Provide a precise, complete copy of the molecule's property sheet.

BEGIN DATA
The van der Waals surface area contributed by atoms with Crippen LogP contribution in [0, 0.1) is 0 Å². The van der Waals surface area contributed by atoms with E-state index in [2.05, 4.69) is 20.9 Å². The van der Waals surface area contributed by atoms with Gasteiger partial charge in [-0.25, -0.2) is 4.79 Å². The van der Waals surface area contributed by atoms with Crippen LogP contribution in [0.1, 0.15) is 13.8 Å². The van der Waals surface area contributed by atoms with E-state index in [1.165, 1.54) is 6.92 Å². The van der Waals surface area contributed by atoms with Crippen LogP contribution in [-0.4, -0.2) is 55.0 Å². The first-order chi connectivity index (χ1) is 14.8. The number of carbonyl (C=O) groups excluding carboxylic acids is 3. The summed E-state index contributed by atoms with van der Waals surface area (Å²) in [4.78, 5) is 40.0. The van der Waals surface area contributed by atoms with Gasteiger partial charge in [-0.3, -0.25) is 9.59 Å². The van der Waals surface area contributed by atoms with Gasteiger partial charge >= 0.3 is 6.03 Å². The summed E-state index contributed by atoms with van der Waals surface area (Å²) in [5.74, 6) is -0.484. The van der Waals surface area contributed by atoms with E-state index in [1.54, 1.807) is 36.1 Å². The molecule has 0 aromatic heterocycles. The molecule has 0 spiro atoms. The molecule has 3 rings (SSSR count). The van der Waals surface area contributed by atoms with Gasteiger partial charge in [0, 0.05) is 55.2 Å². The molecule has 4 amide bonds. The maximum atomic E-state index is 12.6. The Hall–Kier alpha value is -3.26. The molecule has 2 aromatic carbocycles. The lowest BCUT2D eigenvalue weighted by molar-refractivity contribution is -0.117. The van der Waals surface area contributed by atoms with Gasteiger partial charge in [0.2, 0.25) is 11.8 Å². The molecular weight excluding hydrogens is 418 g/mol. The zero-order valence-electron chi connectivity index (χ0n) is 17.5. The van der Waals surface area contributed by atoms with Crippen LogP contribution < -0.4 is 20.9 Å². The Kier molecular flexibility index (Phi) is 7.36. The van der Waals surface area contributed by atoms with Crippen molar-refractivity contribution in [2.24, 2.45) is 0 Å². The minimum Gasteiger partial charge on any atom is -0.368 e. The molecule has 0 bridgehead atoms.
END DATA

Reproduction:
The van der Waals surface area contributed by atoms with Crippen LogP contribution in [0, 0.1) is 0 Å². The van der Waals surface area contributed by atoms with E-state index in [2.05, 4.69) is 20.9 Å². The van der Waals surface area contributed by atoms with Gasteiger partial charge in [-0.25, -0.2) is 4.79 Å². The van der Waals surface area contributed by atoms with Crippen LogP contribution in [0.1, 0.15) is 13.8 Å². The van der Waals surface area contributed by atoms with E-state index in [1.165, 1.54) is 6.92 Å². The van der Waals surface area contributed by atoms with Crippen LogP contribution in [-0.4, -0.2) is 55.0 Å². The first-order chi connectivity index (χ1) is 14.8. The number of carbonyl (C=O) groups excluding carboxylic acids is 3. The summed E-state index contributed by atoms with van der Waals surface area (Å²) in [4.78, 5) is 40.0. The van der Waals surface area contributed by atoms with Gasteiger partial charge in [-0.3, -0.25) is 9.59 Å². The van der Waals surface area contributed by atoms with Gasteiger partial charge >= 0.3 is 6.03 Å². The summed E-state index contributed by atoms with van der Waals surface area (Å²) in [5.74, 6) is -0.484. The van der Waals surface area contributed by atoms with E-state index in [1.54, 1.807) is 36.1 Å². The molecule has 0 aromatic heterocycles. The molecule has 0 spiro atoms. The molecule has 3 rings (SSSR count). The van der Waals surface area contributed by atoms with Gasteiger partial charge in [0, 0.05) is 55.2 Å². The molecule has 4 amide bonds. The maximum atomic E-state index is 12.6. The Hall–Kier alpha value is -3.26. The molecule has 2 aromatic carbocycles. The lowest BCUT2D eigenvalue weighted by molar-refractivity contribution is -0.117. The van der Waals surface area contributed by atoms with Gasteiger partial charge in [0.2, 0.25) is 11.8 Å². The molecular weight excluding hydrogens is 418 g/mol. The zero-order valence-electron chi connectivity index (χ0n) is 17.5. The van der Waals surface area contributed by atoms with Crippen LogP contribution < -0.4 is 20.9 Å². The Kier molecular flexibility index (Phi) is 7.36. The van der Waals surface area contributed by atoms with Crippen molar-refractivity contribution in [2.24, 2.45) is 0 Å². The minimum Gasteiger partial charge on any atom is -0.368 e. The molecule has 0 bridgehead atoms.